Must pursue safest mammogram course

The result of the latest Canadian study brings into question the value of recommending annual mammograms. For those of us whose lives were saved by the mammogram, this news is very unsettling.

Is this a case again where the "all-knowing" male clinician is mightily interpreting a study's finding that mammograms are no longer necessary? Opining mammograms to be dispensable and relegated to File 13 because breast cancer is being more successfully treated is quite onerous. Only a woman can truly understand the physical and emotional effect such a decision would have on her. Shall we just throw out the baby with the bath water?

Advising that all women have a baseline mammogram at age 30 and annual mammograms after age 40 is the safest and smartest road to follow no matter what the studies reveal. The woman is her own advocate and trusting herself to make her own decision to protect her health and life is how she can most effectively do this.

Yearly mammograms do matter.

Linda S. Messick

Oakland

Minimum-wage laws don't damage jobs

A recent letter included the cliché that minimum wage laws harm low-wage workers.

Many studies by independent economists prove that claim to be false. One study found that a New Jersey minimum wage increase actually increased employment in the state by helping low-wage employers fill vacancies and reduce turnover.


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The Congressional Budget Office did an analysis of a proposed $10.10 federal minimum wage and found that it would not create unemployment or inflation. According to Sen. Elizabeth Warren, McDonald's could pay the higher minimum wage, not reduce employment, and maintain its current profit level by raising the price of a Big Mac and a shake from $7.19 to $7.23.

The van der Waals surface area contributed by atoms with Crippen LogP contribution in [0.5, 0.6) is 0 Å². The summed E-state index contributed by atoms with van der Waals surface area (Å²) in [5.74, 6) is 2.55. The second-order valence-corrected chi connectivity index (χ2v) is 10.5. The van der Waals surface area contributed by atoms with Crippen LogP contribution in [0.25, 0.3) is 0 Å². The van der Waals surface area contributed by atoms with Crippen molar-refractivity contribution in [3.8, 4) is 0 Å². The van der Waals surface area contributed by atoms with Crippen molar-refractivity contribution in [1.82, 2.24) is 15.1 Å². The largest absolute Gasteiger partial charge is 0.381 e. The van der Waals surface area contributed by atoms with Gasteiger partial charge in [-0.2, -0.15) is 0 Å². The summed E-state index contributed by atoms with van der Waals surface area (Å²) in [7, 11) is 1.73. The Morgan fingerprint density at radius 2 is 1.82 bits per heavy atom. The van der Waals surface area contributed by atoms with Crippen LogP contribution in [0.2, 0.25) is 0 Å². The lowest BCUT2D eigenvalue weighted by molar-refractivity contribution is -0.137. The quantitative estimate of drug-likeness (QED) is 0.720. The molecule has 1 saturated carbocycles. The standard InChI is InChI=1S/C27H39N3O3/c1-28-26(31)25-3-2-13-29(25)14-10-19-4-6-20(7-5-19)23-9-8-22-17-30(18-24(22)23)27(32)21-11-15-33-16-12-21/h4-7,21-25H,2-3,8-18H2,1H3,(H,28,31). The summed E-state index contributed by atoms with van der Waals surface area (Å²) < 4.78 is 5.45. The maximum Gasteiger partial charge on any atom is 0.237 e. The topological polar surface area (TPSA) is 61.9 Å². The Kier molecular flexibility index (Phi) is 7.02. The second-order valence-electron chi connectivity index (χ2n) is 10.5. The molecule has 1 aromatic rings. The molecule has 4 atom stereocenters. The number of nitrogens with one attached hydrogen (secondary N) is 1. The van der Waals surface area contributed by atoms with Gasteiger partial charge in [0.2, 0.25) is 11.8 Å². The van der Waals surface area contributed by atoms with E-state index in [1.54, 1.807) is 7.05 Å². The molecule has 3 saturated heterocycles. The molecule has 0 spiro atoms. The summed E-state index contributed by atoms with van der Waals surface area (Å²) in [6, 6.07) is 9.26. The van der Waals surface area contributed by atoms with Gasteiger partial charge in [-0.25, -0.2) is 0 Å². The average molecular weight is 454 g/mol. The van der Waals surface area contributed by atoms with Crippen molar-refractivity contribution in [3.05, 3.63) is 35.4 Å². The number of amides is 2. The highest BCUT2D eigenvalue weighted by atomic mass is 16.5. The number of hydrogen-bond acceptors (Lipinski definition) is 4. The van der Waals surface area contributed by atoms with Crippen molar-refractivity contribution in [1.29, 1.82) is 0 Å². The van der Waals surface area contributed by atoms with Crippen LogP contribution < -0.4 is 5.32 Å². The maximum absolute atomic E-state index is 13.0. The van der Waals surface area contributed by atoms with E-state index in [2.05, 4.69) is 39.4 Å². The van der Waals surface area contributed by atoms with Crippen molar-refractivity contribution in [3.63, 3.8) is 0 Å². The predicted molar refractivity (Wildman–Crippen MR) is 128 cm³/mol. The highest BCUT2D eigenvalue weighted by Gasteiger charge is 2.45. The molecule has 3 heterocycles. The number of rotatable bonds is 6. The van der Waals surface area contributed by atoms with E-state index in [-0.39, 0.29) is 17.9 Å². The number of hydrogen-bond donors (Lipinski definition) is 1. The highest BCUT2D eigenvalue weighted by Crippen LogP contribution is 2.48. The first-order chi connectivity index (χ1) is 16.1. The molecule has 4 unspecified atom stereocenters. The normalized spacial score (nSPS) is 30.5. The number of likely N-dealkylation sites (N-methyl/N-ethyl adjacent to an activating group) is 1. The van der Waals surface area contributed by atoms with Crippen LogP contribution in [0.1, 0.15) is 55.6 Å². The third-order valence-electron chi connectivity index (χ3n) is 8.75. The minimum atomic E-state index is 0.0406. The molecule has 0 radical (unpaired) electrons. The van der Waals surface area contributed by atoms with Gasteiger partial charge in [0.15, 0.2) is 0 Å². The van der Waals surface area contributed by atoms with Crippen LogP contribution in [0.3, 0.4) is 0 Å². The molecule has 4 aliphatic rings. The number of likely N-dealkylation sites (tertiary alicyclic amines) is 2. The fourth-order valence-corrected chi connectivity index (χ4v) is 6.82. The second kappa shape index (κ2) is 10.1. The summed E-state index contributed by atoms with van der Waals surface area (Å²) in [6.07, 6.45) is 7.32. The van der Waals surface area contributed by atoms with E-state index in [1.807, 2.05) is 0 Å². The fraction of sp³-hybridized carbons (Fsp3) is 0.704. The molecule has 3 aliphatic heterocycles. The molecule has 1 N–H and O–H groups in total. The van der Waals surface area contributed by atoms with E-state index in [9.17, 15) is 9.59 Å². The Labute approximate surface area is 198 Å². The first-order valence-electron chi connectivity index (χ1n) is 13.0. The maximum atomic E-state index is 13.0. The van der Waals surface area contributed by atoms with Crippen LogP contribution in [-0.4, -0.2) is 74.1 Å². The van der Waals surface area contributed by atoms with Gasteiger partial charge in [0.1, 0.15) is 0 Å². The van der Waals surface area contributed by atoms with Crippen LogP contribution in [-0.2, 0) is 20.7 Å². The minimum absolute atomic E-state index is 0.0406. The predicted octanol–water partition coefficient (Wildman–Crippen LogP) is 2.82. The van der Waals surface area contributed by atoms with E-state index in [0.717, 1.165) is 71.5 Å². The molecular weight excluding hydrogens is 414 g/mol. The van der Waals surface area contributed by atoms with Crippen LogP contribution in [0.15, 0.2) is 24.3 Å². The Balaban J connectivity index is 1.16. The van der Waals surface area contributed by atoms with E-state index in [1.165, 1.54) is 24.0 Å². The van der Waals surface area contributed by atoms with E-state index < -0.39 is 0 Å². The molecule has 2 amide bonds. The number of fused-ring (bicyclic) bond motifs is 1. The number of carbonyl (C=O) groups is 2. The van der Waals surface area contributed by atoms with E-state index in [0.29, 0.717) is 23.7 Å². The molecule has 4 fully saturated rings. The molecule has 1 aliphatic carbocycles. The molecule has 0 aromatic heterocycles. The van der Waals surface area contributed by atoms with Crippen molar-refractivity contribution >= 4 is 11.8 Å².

A study by Ken Jacobs, the chair of the UC Berkeley Labor Center, showed that San Francisco's high minimum wage and guaranteed health care benefits did not affect employment in the city, but resulted in 50,000 low-wage workers earning an additional $1.2 billion.

Gary Robinson

Oakland

Convicts shouldn't have right to vote

Eric Holder wants to give felons the vote. He thinks convicts, with a history of making the worst decisions possible, would make good voters.

How much more anti-social do you have to be to become disqualified from voting?

This foolishness is more worthy of the Rev. Al Sharpton or Jesse Jackson, not the attorney general of the United States.

Dale Toussaint

Hayward

Criminals voting makes little sense

The attorney general's campaign to allow criminals to vote caused me to wonder what my favorite author might have said:

"Suppose you were a criminal with the ability to steer our country's policies with your vote. And suppose you were a member of Congress. But I repeat myself."

Michael O'Keefe

Castro Valley

Phillips 66 fine is chump change

I want to comment about the fine that Phillips 66 has agreed to pay the state of California concerning selenium released into San Pablo Bay at its Rodeo refinery.

The reason they agreed to pay without contest is because it is such a small fine. It's cheaper for them to pay the fine than it is to fix the problem at the refinery. Shouldn't the fines be punitive enough to make the company think twice about releasing toxic metals into San Pablo Bay?

Phillips Oil made $5.4 billion last year. Paying a fine of $6,000 is like a tip on a cup of coffee for them.

How about putting some teeth into the fines so a company from Texas doesn't keep polluting our bay.

Jeff Wollman

Pinole